I also read somewhere that kime is a pretty modern term.

So thanks again, Gavin. That was of much help.

Regards Holger

Gavin J Poffley
Gavin J Poffley's picture

Hi Holger

Both are used but I come across the second one (http://ja.wikipedia.org/wiki/%E6%A5%B5%E3%82%81) a lot more often in reference to karate. The phonetics of the word are probably derived from the regular word "kimeru" (to fix set or decide)  although there is a theory that it comes from another word "kime" meaning feel or texture in the sense of cloth or wood grain etc.

At the end of the day it is quite hard to say whether any character is "correct" or not as many Japanese words originated prior to the introduction of Chinese characters and simply had the character with the closest meaning assigned to them, becoming a new reading for that character. In some cases it has been proven to be quite arbitrary! If Kime is a modern word as is thought then the choice of which character to use is similarly arbitrary.

With such an example of minor, specialist interest terminology there are no real authorities to decide one way or another although I am sure that different individuals or organisations will have a preference for one way or the other. There are similar debates about the correct character to write "kata" and "ki" as well.

Personally I think this process of assimilation and adaptation mirrors the history and development of karate itself quite well!

Jose Garcia
Jose Garcia's picture

Iain Abernethy wrote:
This “muscular emergency stop” is not what I call “kime” though. I tend to think of kime more as the co-ordinated use of the entire body coming together at the correct moment to ensure effectiveness. This convergence of forces is what I think of as being “kime” (i.e. focus).

A technique can therefore have kime without such muscular tension. Indeed, the blow that hits and takes the guy out can definitely be said to have plenty of “kime” … regardless of whether a brief tensing of the muscles was needed to decelerate the technique after the event or not.

Sorry for this an old thread and perhaps there is a new one about this.

From this words quoted above, should we understand there is the reason why many karatekas say too much "air" kihon can lead to a misuse and misleading of real kime? Does impact training prevent us from the common error of making a power-stopping kime? Or there is a way to practice Kihon (and Kata!) avoiding "false Kime"?

Kevin73
Kevin73's picture

"Kime" is the muscular tension at the end of a technique at it's point of impact.  When done properly it should only last a fraction of a second and tense to flex the muscles that are being used to deliver the technique.  In practice for beginners, you flex the whole body at point of impact to learn muscular/body control.  Sanchin kata helps develop this muscular control and is called "Chinkuchi" in Okinawan karate.

What most are defining as "kime" is actually what would be termed "ki-ai", or having all parts coming together into one.  Kime would be a part of this, but is a seperate thing.

Here is a perfect example of what "Kime" should be.  Notice the fluidity in movement punctuated by quick snapshots of tension and independant parts working together to accomplish the goal.

Marc
Marc's picture

Hi,

looking up "kime" in the wonderful tangorin Japanese language tool brings up the verb "kimeru", which basically may be read as "to be decisive". So "kime" might be read as "decisiveness".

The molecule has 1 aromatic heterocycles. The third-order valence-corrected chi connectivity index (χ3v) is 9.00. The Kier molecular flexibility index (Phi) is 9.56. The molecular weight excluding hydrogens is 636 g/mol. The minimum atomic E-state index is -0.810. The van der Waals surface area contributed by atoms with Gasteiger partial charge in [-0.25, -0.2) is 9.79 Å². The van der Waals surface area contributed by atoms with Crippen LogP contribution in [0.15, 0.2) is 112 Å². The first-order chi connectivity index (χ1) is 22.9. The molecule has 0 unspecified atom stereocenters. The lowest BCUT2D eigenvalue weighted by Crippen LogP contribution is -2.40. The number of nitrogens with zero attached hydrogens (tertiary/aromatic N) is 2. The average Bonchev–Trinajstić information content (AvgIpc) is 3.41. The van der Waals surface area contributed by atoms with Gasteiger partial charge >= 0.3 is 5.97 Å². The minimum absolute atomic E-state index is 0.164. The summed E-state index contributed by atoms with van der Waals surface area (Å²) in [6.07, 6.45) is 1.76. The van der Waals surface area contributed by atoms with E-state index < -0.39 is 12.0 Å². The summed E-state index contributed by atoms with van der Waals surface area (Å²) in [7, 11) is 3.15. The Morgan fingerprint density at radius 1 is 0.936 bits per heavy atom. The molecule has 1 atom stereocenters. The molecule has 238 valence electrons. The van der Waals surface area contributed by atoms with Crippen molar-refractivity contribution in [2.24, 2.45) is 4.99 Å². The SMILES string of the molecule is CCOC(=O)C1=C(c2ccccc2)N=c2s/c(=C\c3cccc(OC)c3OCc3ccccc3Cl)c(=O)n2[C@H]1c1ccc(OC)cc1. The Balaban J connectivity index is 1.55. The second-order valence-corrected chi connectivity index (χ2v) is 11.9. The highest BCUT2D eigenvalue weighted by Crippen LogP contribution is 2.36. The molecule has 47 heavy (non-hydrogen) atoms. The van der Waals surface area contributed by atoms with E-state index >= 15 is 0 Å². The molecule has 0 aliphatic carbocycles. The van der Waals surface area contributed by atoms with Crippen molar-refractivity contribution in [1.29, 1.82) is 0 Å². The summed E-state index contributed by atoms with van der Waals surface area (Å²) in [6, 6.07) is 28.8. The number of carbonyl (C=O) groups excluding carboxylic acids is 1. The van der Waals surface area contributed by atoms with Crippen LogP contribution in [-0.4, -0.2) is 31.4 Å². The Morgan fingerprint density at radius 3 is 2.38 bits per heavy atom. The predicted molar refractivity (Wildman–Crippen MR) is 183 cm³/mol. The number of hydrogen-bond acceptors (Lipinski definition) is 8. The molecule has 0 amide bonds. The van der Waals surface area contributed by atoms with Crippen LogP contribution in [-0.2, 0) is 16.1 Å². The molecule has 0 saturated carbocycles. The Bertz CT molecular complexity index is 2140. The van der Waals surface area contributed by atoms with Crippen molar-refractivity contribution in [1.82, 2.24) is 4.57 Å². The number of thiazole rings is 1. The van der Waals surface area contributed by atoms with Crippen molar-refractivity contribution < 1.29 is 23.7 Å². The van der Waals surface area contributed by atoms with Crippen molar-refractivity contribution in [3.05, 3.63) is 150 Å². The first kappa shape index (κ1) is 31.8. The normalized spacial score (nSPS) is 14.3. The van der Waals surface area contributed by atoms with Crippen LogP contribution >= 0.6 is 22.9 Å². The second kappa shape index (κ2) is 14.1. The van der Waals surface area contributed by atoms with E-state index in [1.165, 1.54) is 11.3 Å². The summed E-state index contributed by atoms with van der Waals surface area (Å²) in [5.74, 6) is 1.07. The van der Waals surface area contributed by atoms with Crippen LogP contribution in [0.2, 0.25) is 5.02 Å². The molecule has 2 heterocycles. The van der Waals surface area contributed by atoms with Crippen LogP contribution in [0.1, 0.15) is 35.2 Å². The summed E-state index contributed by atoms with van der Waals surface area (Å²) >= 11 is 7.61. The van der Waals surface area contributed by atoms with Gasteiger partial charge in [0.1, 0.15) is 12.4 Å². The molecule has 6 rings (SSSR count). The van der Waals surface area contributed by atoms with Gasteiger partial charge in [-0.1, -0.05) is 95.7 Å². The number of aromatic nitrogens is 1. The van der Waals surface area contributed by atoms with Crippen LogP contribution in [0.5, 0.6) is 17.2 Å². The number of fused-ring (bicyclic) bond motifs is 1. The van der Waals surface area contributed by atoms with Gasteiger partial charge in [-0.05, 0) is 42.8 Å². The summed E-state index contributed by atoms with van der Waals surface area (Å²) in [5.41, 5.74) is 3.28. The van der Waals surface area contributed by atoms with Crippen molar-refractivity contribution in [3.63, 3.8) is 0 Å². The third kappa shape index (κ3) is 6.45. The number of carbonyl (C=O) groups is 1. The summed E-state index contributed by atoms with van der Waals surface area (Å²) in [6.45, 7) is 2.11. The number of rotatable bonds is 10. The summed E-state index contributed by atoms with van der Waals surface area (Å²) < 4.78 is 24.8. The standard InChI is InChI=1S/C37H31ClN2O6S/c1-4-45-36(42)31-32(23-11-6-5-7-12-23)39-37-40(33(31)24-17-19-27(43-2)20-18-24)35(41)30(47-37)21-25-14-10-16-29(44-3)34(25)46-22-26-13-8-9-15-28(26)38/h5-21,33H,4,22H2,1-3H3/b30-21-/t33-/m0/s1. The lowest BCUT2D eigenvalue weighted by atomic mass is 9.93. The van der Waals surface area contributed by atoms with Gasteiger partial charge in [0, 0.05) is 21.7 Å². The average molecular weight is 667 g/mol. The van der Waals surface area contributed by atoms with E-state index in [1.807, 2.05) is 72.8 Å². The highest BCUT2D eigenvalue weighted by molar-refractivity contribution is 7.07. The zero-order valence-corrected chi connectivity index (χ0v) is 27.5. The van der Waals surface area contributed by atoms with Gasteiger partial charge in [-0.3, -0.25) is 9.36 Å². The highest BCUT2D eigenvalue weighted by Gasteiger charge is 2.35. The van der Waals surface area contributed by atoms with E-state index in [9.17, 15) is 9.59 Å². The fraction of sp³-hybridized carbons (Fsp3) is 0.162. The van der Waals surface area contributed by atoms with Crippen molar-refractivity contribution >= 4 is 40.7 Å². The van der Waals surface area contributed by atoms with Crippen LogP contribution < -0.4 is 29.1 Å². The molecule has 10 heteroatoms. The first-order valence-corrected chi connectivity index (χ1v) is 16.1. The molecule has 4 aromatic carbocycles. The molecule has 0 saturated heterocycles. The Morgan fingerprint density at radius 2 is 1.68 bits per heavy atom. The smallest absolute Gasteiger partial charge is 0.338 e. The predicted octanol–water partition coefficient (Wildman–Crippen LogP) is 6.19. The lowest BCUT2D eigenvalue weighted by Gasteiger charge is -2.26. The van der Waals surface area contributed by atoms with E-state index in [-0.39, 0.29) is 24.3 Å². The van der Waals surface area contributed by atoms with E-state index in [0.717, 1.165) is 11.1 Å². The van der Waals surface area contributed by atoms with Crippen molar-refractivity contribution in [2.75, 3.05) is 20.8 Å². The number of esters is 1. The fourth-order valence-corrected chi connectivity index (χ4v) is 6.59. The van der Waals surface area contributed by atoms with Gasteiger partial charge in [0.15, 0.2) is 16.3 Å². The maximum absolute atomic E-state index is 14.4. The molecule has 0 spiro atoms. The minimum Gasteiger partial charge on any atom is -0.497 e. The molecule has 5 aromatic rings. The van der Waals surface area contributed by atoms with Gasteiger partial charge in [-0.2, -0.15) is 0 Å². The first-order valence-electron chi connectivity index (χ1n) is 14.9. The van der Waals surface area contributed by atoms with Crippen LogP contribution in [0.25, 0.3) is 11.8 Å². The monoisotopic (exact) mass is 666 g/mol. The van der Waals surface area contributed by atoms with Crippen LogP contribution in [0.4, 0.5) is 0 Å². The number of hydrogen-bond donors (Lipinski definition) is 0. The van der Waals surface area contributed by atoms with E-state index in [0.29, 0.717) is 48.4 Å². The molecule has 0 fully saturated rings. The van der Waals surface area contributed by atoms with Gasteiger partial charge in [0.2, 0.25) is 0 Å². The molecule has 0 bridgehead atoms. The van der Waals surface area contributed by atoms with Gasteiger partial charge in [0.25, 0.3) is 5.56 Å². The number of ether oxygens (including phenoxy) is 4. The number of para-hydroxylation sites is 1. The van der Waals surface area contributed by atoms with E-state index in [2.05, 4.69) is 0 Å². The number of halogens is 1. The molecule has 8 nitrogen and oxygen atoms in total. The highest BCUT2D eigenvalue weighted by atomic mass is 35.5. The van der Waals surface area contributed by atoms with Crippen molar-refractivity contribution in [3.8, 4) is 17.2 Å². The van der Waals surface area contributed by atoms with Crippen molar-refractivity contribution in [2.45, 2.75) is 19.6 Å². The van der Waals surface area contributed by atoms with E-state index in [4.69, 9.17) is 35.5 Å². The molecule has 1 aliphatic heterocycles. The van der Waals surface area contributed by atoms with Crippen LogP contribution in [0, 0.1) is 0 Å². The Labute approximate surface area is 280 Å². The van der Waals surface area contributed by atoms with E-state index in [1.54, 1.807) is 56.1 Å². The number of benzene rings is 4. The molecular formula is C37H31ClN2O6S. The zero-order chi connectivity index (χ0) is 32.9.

As Iain often explains, if it gets physical, with each move I want to end the situation there and then. The next move is only necessary if the previous one failed to do so. I want every move to be the deciding move, so I have to be decisive in delivering it.

Indecisiveness is not only when I hit half-heartedly. Indecisiveness is also the state of denial when I actually get attacked by somebody. This video shows an example:

I might hesitate to defend myself because I cannot believe somebody really wants to do me harm (I'm a nice person, so why would they). You lose time by thinking, as the instructor in the video puts it, "what the ...?"

A decisive mindset of course will result in a decisive movement or technique. Sometimes explosive, sometimes swift and smooth, sometimes hard as a rock.

All the best, Marc

Jose Garcia
Jose Garcia's picture

Hello.

In another forum a GojuRyu karateka has answered me that ChinkuChi is a different concept, similar but not exactly Kime. It seem is not contraction but proper joint alignment so the energy goes in an accurate direction. Is it?

I remember years ago receiving lessons from a direct Taiji Kase student, and ended up training not for kime but for right energy direction. I think perhaps was this concept. I remember ended up making even katas with no excesive contraction.

I think I can understand what the breakdancer video shows because I have tried some robot dance too. It's somehow similar to Bruce Lee or winchun practicers making fast drills.

Iain Abernethy
Iain Abernethy's picture

Iain Abernethy wrote:
This “muscular emergency stop” is not what I call “kime” though. I tend to think of kime more as the co-ordinated use of the entire body coming together at the correct moment to ensure effectiveness. This convergence of forces is what I think of as being “kime” (i.e. focus).

A technique can therefore have kime without such muscular tension. Indeed, the blow that hits and takes the guy out can definitely be said to have plenty of “kime” … regardless of whether a brief tensing of the muscles was needed to decelerate the technique after the event or not.

Jose Garcia wrote:
From this words quoted above, should we understand there is the reason why many karatekas say too much "air" kihon can lead to a misuse and misleading of real kime? Does impact training prevent us from the common error of making a power-stopping kime? Or there is a way to practice Kihon (and Kata!) avoiding "false Kime"?